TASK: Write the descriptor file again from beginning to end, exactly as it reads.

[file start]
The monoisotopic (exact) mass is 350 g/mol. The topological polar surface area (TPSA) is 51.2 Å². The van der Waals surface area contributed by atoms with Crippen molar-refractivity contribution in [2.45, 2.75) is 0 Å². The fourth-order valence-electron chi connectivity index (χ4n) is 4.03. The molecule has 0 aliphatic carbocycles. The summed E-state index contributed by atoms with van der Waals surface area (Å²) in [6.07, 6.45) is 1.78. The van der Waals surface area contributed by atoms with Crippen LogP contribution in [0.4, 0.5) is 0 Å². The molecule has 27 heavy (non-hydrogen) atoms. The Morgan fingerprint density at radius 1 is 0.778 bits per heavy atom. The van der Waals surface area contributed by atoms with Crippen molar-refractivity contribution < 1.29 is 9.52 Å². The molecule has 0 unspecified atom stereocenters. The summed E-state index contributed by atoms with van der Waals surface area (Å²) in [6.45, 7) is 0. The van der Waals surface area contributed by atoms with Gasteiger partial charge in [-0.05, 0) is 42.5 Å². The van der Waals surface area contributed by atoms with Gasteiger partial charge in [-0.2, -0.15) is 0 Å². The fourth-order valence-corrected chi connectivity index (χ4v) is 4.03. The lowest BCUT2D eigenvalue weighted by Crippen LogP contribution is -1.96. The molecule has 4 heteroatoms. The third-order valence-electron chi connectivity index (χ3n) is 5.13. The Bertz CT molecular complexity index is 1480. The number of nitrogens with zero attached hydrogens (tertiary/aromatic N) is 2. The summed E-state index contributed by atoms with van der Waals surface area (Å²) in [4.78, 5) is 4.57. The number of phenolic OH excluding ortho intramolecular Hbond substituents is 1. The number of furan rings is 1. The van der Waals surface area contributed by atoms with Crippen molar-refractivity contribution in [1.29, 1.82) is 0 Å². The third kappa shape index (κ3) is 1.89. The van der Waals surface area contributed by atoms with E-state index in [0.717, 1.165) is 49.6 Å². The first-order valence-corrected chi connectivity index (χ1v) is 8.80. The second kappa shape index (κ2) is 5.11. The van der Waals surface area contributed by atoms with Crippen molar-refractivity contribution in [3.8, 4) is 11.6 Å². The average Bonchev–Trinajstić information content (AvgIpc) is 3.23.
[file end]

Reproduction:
The monoisotopic (exact) mass is 350 g/mol. The topological polar surface area (TPSA) is 51.2 Å². The van der Waals surface area contributed by atoms with Crippen molar-refractivity contribution in [2.45, 2.75) is 0 Å². The fourth-order valence-electron chi connectivity index (χ4n) is 4.03. The molecule has 0 aliphatic carbocycles. The summed E-state index contributed by atoms with van der Waals surface area (Å²) in [6.07, 6.45) is 1.78. The van der Waals surface area contributed by atoms with Crippen LogP contribution in [0.4, 0.5) is 0 Å². The molecule has 27 heavy (non-hydrogen) atoms. The Morgan fingerprint density at radius 1 is 0.778 bits per heavy atom. The van der Waals surface area contributed by atoms with Crippen molar-refractivity contribution < 1.29 is 9.52 Å². The molecule has 0 unspecified atom stereocenters. The summed E-state index contributed by atoms with van der Waals surface area (Å²) in [6.45, 7) is 0. The van der Waals surface area contributed by atoms with Gasteiger partial charge in [-0.05, 0) is 42.5 Å². The van der Waals surface area contributed by atoms with Gasteiger partial charge in [-0.2, -0.15) is 0 Å². The fourth-order valence-corrected chi connectivity index (χ4v) is 4.03. The lowest BCUT2D eigenvalue weighted by Crippen LogP contribution is -1.96. The molecule has 4 heteroatoms. The third-order valence-electron chi connectivity index (χ3n) is 5.13. The Bertz CT molecular complexity index is 1480. The number of nitrogens with zero attached hydrogens (tertiary/aromatic N) is 2. The summed E-state index contributed by atoms with van der Waals surface area (Å²) in [4.78, 5) is 4.57. The number of phenolic OH excluding ortho intramolecular Hbond substituents is 1. The number of furan rings is 1. The van der Waals surface area contributed by atoms with Crippen molar-refractivity contribution in [1.29, 1.82) is 0 Å². The third kappa shape index (κ3) is 1.89. The van der Waals surface area contributed by atoms with E-state index in [0.717, 1.165) is 49.6 Å². The first-order valence-corrected chi connectivity index (χ1v) is 8.80. The second kappa shape index (κ2) is 5.11. The van der Waals surface area contributed by atoms with Crippen molar-refractivity contribution in [3.8, 4) is 11.6 Å². The average Bonchev–Trinajstić information content (AvgIpc) is 3.23.